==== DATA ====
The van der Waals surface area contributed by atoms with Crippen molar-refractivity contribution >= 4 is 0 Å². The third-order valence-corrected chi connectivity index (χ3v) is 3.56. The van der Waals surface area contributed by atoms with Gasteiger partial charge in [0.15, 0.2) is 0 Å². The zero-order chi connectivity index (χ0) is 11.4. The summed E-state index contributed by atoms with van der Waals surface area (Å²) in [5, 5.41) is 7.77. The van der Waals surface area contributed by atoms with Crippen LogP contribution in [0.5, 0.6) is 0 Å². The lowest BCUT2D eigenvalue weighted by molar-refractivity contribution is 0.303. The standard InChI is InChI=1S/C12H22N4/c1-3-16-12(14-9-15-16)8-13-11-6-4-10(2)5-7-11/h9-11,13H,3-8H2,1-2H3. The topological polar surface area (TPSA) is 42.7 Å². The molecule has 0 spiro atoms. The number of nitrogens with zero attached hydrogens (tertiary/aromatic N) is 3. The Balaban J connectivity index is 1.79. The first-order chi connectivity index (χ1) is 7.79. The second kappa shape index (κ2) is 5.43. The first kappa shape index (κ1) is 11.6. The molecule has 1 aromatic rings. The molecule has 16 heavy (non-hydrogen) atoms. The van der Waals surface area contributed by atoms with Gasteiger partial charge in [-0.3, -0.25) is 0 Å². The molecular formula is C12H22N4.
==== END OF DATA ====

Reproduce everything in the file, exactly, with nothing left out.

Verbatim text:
The van der Waals surface area contributed by atoms with Crippen molar-refractivity contribution >= 4 is 0 Å². The third-order valence-corrected chi connectivity index (χ3v) is 3.56. The van der Waals surface area contributed by atoms with Gasteiger partial charge in [0.15, 0.2) is 0 Å². The zero-order chi connectivity index (χ0) is 11.4. The summed E-state index contributed by atoms with van der Waals surface area (Å²) in [5, 5.41) is 7.77. The van der Waals surface area contributed by atoms with Crippen LogP contribution in [0.5, 0.6) is 0 Å². The lowest BCUT2D eigenvalue weighted by molar-refractivity contribution is 0.303. The standard InChI is InChI=1S/C12H22N4/c1-3-16-12(14-9-15-16)8-13-11-6-4-10(2)5-7-11/h9-11,13H,3-8H2,1-2H3. The topological polar surface area (TPSA) is 42.7 Å². The molecule has 0 spiro atoms. The number of nitrogens with zero attached hydrogens (tertiary/aromatic N) is 3. The Balaban J connectivity index is 1.79. The first-order chi connectivity index (χ1) is 7.79. The second kappa shape index (κ2) is 5.43. The first kappa shape index (κ1) is 11.6. The molecule has 1 aromatic rings. The molecule has 16 heavy (non-hydrogen) atoms. The van der Waals surface area contributed by atoms with Gasteiger partial charge in [-0.3, -0.25) is 0 Å². The molecular formula is C12H22N4.